When asked what his favorite thing about UMass Lowell is, Marc-Antoine shared that he loves that the university has a variety of opportunities and resources to help support students. He talked about how as a Business major, having resources such as the Career and Co-Op Center is vital in helping prepare him for his future career and post-graduation goals. He shared that his future goal is to potentially go back to Corsica and develop a company, with a focus on bettering community life and engagement there. Having been allowed the opportunity to study abroad, Marc-Antoine is driven by his dream of returning home and participating in efforts to make resources more accessible for everyone. He would also like to be involved in impacting the country's ecology and economy through developing housing that is environmentally friendly, and welcoming to tourists as well.

When describing what the RHSA program meant to him, Marc-Antoine shared that having a peer leader as a mentor has allowed him to unlock many resources and connections, while also providing support and guidance as he navigates the campus. Marc-Antoine also shared that advice he would give to others would be to focus on one’s long-term goals, not just the short-term ones. He expressed that in order to make it to where one wants to be, it is important to find what you’re good at, and to pursue that, regardless of what others do or say because at the end of the day, what truly matters is that you are passionate about what you do.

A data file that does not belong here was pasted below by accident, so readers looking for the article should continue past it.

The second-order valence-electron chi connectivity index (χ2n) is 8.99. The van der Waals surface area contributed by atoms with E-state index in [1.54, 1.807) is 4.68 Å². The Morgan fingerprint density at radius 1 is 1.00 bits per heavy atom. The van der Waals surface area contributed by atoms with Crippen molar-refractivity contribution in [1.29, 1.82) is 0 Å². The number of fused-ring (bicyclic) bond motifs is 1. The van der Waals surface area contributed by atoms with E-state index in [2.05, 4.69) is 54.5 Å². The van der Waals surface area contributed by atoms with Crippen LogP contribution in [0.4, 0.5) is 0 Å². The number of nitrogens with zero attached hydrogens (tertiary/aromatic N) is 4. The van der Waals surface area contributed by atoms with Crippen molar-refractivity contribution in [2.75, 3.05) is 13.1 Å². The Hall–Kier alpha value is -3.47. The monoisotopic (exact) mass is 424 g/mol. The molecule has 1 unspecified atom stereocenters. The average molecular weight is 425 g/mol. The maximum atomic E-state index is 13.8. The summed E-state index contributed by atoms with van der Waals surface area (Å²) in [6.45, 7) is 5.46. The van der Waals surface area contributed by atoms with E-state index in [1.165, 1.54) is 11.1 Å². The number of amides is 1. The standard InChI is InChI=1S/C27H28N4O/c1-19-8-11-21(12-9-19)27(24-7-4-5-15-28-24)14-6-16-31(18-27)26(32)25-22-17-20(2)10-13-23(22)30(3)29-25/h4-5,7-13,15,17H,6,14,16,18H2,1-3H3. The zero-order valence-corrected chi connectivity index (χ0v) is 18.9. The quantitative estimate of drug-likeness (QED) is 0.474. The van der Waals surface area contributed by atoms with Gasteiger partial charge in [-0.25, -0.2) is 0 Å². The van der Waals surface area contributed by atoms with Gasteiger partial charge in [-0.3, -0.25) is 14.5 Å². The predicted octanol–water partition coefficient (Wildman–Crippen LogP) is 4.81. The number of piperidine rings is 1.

Marc-Antoine shared that he chose to attend UMass Lowell because of the strong Business program the Manning School of Business has, in addition to the University being the most financially sound option for him. Being an international student, Marc-Antoine has begun to find his place on campus and is eager to explore both Lowell, and Boston as well.

To Marc-Antoine, being a first-generation student means that he is able to be a trailblazer in his family, and start a legacy for both himself, siblings, and family to follow. He hopes that his decision to pursue a new opportunity in higher academia in the states will show other first-gen students that anything is possible if you work hard for it. The River Hawk Scholars Academy is proud of Marc-A

Jacob Breen, a March River Hawk Scholars Academy student of the month.

Jacob Breen, Computer Science


Congratulations to Jacob Breen, a March River Hawk Scholars Academy student of the month! Jacob is from Methuen and is studying Computer Science and minoring in Robotics. Jacob’s hobbies include listening to music and virtually anything related to robotics.